CHRYSANDER, Friedrich, born July 8, 1826, at Lübthee, in Mecklenburg, studied at the university of Rostock, lived for some time in England, and now resides on his own estate at Bergedorf, near Hamburg. Chrysander is known to the musical world chiefly through his profound and exhaustive researches on Handel, to which he has devoted his life. His biography of Handel, standing evidence of these studies, is not yet completed.[1] In detail and historical research this work is all that can be wished, but its view of Handel's abstract importance as a musician must be accepted with reservation, and has indeed roused considerable opposition. It cannot be denied that Chrysander's bias for Handel in some measure prejudices his judgment. He represents him not only as the culminating point of a previous development, and the master who perfected the oratorio, but as the absolute culminating point of all music, beyond whom further progress is impossible. While holding these views Chrysander is naturally a declared opponent of all modern music; he is also partial, if not unjust, in his criticisms on the older masters, such as J. S. Bach. Besides these biographical studies Chrysander is occupied in editing the complete works of Handel for the German 'Handel-Gesellschaft.' [ Handel.] His laborious collations of the original MSS. and editions, his astounding familiarity with the most minute details, and his indefatigable industry, combine to make this edition a work of the highest importance, at once worthy of the genius of Handel and honourable to the author. Amongst other writings of Chrysander .may be mentioned two admirable treatises, 'Über die Moll-tonart in Volksgesängen,' and 'Über das Oratorium' (1853); also 'Die Jahrbücher für Musikalische Wissenschaft,' of which 2 vols., 1863–67, have been published (Breitkopf & Härtel); and finally a number of articles in the Allgemeine Musikalische Zeitung of Leipsic (which he edited from 1868 to 71), violently criticising the productions of the modern school. He has also published some excellent editions of Bach's Klavierwerke (4 vols., with preface; Wolfenbüttel, 1856), and Carissimi's oratorios Jephte, Judicium Salomonis, Jonas, and Baltazar, which appeared in his collection 'Denkmüler der Tonkunst' (Weissenborn, Bergedorf). Upon the whole it would not be unfair to say that Chrysander is more a learned professor than a musician. For his research and industry every one is grateful to him; but his opinions as a conservative critic have provoked much vehement, not to say personal, opposition.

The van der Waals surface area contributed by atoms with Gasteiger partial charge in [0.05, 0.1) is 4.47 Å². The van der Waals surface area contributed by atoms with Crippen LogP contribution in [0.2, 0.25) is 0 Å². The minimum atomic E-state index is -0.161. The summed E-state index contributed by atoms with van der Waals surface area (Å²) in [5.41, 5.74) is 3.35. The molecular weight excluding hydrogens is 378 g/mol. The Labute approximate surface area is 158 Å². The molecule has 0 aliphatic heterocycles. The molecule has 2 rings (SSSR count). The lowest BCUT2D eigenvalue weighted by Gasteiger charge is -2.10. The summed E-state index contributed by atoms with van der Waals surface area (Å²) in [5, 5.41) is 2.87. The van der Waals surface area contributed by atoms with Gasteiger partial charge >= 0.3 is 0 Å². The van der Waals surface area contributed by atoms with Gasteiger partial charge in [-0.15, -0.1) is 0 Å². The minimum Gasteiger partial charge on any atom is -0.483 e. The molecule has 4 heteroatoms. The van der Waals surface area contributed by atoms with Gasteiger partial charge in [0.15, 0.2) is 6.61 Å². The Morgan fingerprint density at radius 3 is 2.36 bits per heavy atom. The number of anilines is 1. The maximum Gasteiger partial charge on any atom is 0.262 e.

[ A. M. ]

[App. p.591 adds "For his chief work as editor of Handel's works see Händel-Gesellschaft in this Appendix. Of the 'Denkmäler der Tonkunst' edited by him, vol. 1 of Corelli and vol. 2 of Couperin are published and the second and final volumes of each nearly ready; and the Te Deum of Urio is published. The 'Allgemeine Musikalische Zeitung' was edited by him from 1869 to 1871 and again from 1875 to 1883, when it became extinct. The 'Jahrbücher für musikalische Wissenschaft' ceased to appear after vol. 2. His life of Handel has been laid by on account of the constant and absorbing labour on the edition of Handel's works; but it is believed that there is still hope of its resumption and completion."]

[ R. M. ]

CHURCH, John, born at Windsor in 1675, received his early musical education as a chorister of St. John's College, Oxford. On Jan. 31, 1697, he was admitted a gentleman of the Chapel Royal, and on Aug. 1 following was advanced to a full place, vacant by the death of James Cobb. He obtained also the appointments of lay vicar and master of the choristers of Westminster Abbey. Church composed some anthems and also many songs, which appeared in the collections of the period, and he was the author of an 'Introduction to Psalmody,' published in 1723. The compilation of a book of words of Anthems published in 1712 under the direction of the Sub-dean of the Chapel Royal (Dr. Dolben) has been ascribed to Church, although it is more generally attributed to Dr. Croft, and perhaps with greater reason, considering the intimacy between the sub-dean and the organist. Church died Jan. 5, 1741, and was buried in the south cloister of Westminster Abbey.

[ W. H. H. ]

  1. Breitkopf & Härtel, Leipsic: vol. 1, 1858; vol. 2, 1860; vol. 3, part 1, 1867.